2 x 10-4
1 x 10-4 e

2Fd                         Cd r U 2 A
5 x 10-5
2 x 10-5
l

Cd 
CDf                                                                                           1 x 10-5
5 x 10-6
2 x 10-6

Fviscous   =
1 x 10-6
C Df = 0.072 Re l- 0.2
1.328                   0.455                 1700
CDf =                CDf =                  2.58   -
(Rel )0.5            [ log (Re )]               Rel

U A
l                                                      0.455
C Df =

2
2.58

2                                           0.001                                                                                            [ log (Re )]
l

4

5

6

7

8

9

0
+0

+0

+0

+0

+0

+0

+1
1e

1e

1e

1e

1e

1e

1e
Ul
Rel =
n

Ul
Lr3
Fwave scales with ____                                     Rel =
n
Separation and Wakes

 Separation   often occurs at sharp corners
 fluidcan’t accelerate to go around a sharp
corner
 Velocities  in the Wake are ______ (relative
small
to the free stream velocity)
 Pressure in the Wake is relatively ________
constant
(determined by the pressure in the adjacent
flow)
Flat Plate:
Streamlines

3
        
U                        Cp  1
v2    p  p0 
 2
2                                       2 
 U 
2
4                  U
0         1        Point   v   Cp      p
1       0    1     >p0
2       <U >0      >p0
3       >U <0      <p0
4                  <p0
Points outside boundary layer!
Application of Bernoulli
Equation
p1       v12 p2       2
v2                  In air pressure change due to
 h1       h2 
        2g         2g                  elevation is small
2      2
p0 U    p v
                           U = velocity of body relative to fluid
 2g  2g
U2        v2       p       p0
               
2g        2g              

v2     p  p0 
1  2  2
 U  2 
  Cp
U             
Flat Plate:
Pressure Distribution
                                   U 2C p
p  p0 
p  p0    C p  2
2

 2
v
Cp  1                                                                p  p0
     2                  2 
 U                U 
2
U                                                 2
>U 3
Fd  Fd front  Fd rear

<U 2                                       Fd   p front  prear A

U 2
0 1                                       
Fd  C p    front
 Cp   rear
    2
A

U 2
Fd  0.8  1.2                        A
2
1 0.8             0    Cp           -1 -1.2                 Cd = 2
Drag of Blunt Bodies and
Streamlined Bodies
   Drag dominated by viscous
streamlined
drag, the body is __________.
   Drag dominated by pressure
drag, the body is _______.
bluff
   Whether the flow is viscous-
drag dominated or pressure-
drag dominated depends
entirely on the shape of the
body.

Bicycle page at Princeton
Velocity and Drag: Spheres

æe                            ö
Cd = f    , Re, M, shape, orientation General relationship for
èD                            ø submerged objects
Spheres only have one shape and orientation!

2FD
Cd 
U 2 A

2FD                        C d U 2 A Where C is a function of Re
2
= Cd = f (Re)     FD                    d
rU A                             2
How fast do particles fall in
dilute suspensions?
 Whatare the important
parameters?
 Initialconditions Acceleration due to gravity
 After falling for some time... drag

 What principle or law could
help us? Newton’s Second Law...
Sedimentation:
Particle Terminal Fall Velocity
 p  particle volume
 F  ma                                  Fb   Ap  particle cross sectional area
Fd  Fb  W  0                                  ρ p  particle density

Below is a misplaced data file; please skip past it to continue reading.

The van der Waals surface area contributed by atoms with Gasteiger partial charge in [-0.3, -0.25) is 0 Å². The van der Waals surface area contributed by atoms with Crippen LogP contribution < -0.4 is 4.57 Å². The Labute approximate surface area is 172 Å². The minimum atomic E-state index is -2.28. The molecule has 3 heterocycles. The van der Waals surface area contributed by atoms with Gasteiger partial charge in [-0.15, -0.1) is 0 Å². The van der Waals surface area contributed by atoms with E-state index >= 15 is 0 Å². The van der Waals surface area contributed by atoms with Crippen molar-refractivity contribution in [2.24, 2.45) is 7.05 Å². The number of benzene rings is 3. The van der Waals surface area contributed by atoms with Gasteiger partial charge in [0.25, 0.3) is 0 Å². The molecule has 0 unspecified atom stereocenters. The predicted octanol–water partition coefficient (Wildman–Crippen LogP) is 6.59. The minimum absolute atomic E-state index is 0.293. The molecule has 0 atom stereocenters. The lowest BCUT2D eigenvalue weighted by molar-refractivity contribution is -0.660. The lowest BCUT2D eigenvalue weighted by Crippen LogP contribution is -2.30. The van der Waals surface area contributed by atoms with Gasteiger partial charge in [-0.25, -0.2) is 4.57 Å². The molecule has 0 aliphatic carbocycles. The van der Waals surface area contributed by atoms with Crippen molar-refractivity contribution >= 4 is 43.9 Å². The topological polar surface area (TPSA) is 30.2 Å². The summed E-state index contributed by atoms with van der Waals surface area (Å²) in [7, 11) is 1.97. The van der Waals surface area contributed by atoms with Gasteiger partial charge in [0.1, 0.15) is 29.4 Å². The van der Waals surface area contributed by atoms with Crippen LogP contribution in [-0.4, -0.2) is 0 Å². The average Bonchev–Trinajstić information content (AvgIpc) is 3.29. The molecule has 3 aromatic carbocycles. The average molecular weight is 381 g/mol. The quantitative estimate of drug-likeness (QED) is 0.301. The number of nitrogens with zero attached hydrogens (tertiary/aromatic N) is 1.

Fd
W  ppg                                     ρw  water density
Fb   p  w g                                g  acceleration due to gravity
2                       C D  drag coefficient
Vt
Fd  CD AP  w                                  Vt  particle terminal velocity
2
W              2FD
4                                          Cd 
 p  r   3
Ap  r   2

3                                                  U 2 A
Particle Terminal Fall Velocity
(continued)
Fd  W  Fb

Vt 2
CD AP  w            p (  p  w ) g
2
2 p (  p   w ) g
Vt 2                             General equation for falling objects
C D AP  w
p       2
 d             Relationship valid for spheres
Ap 3
4 gd  p   w                       4 gd  p   w 
Vt 
2                                      Vt 
3 CD         w                        3 CD     w
Drag Coefficient on a Sphere
1000
Drag Coefficient

100                  Stokes Law

10

1

0.1
0.1   1   10   102    103   104   105   106   107
24                            Re=500000
CD =           Reynolds Number
Re
Turbulent Boundary Layer
Drag Coefficient for a Sphere
Equations
24                  d 2 g  p   w 
Laminar flow R < 1 CD =                Vt 
Re                        18
4 C @
24    3
Transitional flow 1 < R < 10 D        + 1/ 2 + 0.34
Re Re
gd ( r p - r w )
Fully turbulent flow R > 104 CD @0.4           Vt »
0.3    rw

Vt d r
Re =
m
Example Calculation of Terminal
Velocity
Determine the terminal settling velocity of a
cryptosporidium oocyst having a diameter of 4 m
and a density of 1.04 g/cm3 in water at 15°C.
d 2 g  p   w 
ρ p  1040 kg/m    3
Vt 
ρw  999 kg/m 3                                           18

g  9.81 m/s   2
Vt   
4x10   6
m  9.81 m/s 2 1040 kg/m 3  999 kg/m 3 
2

             kg 
1.14x10 3      
d  4x10 6 m                                       18
            sm


kg
  1.14x10 3                               Vt  3.14 x107 m/s
sm
Vt  2.7 cm/day
Reynolds
and Wakes

Diverging streamlines

Van Dyke, M. 1982. An Album of Fluid Motion. Stanford:
Parabolic Press.
Streamlines diverge behind object
 Increasing  pressure in direction of flow
p     V2
 Fluid is being decelerated                 +z+    =C
g      2g
 Fluid in boundary layer has less ______
inertia
than the main flow and may be completely
stopped.
 If boundary layer stops flowing then
separation occurs
Point of Separation

 Predicting the point of separation on smooth
bodies is beyond the scope of this course.
 Expect separation to occur where